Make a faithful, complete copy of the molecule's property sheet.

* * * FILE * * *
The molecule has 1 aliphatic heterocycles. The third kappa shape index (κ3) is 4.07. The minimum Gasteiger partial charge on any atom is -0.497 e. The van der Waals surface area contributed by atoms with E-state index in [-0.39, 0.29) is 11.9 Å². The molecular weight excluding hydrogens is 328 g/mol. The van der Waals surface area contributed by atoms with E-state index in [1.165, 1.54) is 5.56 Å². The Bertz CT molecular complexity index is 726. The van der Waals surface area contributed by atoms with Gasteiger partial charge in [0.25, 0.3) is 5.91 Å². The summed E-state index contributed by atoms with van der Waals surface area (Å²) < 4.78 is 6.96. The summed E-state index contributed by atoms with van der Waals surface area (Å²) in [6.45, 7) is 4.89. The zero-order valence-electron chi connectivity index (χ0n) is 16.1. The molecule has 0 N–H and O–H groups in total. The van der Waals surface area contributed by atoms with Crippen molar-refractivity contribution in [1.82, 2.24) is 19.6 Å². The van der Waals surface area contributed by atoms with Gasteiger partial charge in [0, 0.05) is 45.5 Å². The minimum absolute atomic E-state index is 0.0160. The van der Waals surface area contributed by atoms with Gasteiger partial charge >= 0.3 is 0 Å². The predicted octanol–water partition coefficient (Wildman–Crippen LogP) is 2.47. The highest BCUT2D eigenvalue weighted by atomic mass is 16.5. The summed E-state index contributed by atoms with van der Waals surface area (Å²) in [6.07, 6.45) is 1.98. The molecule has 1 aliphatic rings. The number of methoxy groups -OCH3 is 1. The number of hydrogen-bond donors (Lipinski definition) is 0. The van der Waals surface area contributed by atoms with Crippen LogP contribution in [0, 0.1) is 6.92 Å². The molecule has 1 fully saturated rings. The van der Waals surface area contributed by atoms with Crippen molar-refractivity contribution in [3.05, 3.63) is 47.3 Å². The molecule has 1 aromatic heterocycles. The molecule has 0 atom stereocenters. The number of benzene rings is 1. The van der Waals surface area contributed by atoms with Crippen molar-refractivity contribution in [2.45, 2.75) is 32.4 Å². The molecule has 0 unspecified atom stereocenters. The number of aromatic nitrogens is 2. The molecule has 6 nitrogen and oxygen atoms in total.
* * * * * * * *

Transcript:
The molecule has 1 aliphatic heterocycles. The third kappa shape index (κ3) is 4.07. The minimum Gasteiger partial charge on any atom is -0.497 e. The van der Waals surface area contributed by atoms with E-state index in [-0.39, 0.29) is 11.9 Å². The molecular weight excluding hydrogens is 328 g/mol. The van der Waals surface area contributed by atoms with E-state index in [1.165, 1.54) is 5.56 Å². The Bertz CT molecular complexity index is 726. The van der Waals surface area contributed by atoms with Gasteiger partial charge in [0.25, 0.3) is 5.91 Å². The summed E-state index contributed by atoms with van der Waals surface area (Å²) < 4.78 is 6.96. The summed E-state index contributed by atoms with van der Waals surface area (Å²) in [6.45, 7) is 4.89. The zero-order valence-electron chi connectivity index (χ0n) is 16.1. The molecule has 0 N–H and O–H groups in total. The van der Waals surface area contributed by atoms with Crippen molar-refractivity contribution in [1.82, 2.24) is 19.6 Å². The van der Waals surface area contributed by atoms with Gasteiger partial charge in [0, 0.05) is 45.5 Å². The minimum absolute atomic E-state index is 0.0160. The van der Waals surface area contributed by atoms with Gasteiger partial charge >= 0.3 is 0 Å². The predicted octanol–water partition coefficient (Wildman–Crippen LogP) is 2.47. The highest BCUT2D eigenvalue weighted by atomic mass is 16.5. The summed E-state index contributed by atoms with van der Waals surface area (Å²) in [6.07, 6.45) is 1.98. The molecule has 1 aliphatic rings. The number of methoxy groups -OCH3 is 1. The number of hydrogen-bond donors (Lipinski definition) is 0. The van der Waals surface area contributed by atoms with Crippen LogP contribution in [0, 0.1) is 6.92 Å². The molecule has 1 fully saturated rings. The van der Waals surface area contributed by atoms with Crippen molar-refractivity contribution in [3.05, 3.63) is 47.3 Å². The molecule has 1 aromatic heterocycles. The molecule has 0 atom stereocenters. The number of benzene rings is 1. The van der Waals surface area contributed by atoms with Crippen molar-refractivity contribution in [2.45, 2.75) is 32.4 Å². The molecule has 0 unspecified atom stereocenters. The number of aromatic nitrogens is 2. The molecule has 6 nitrogen and oxygen atoms in total.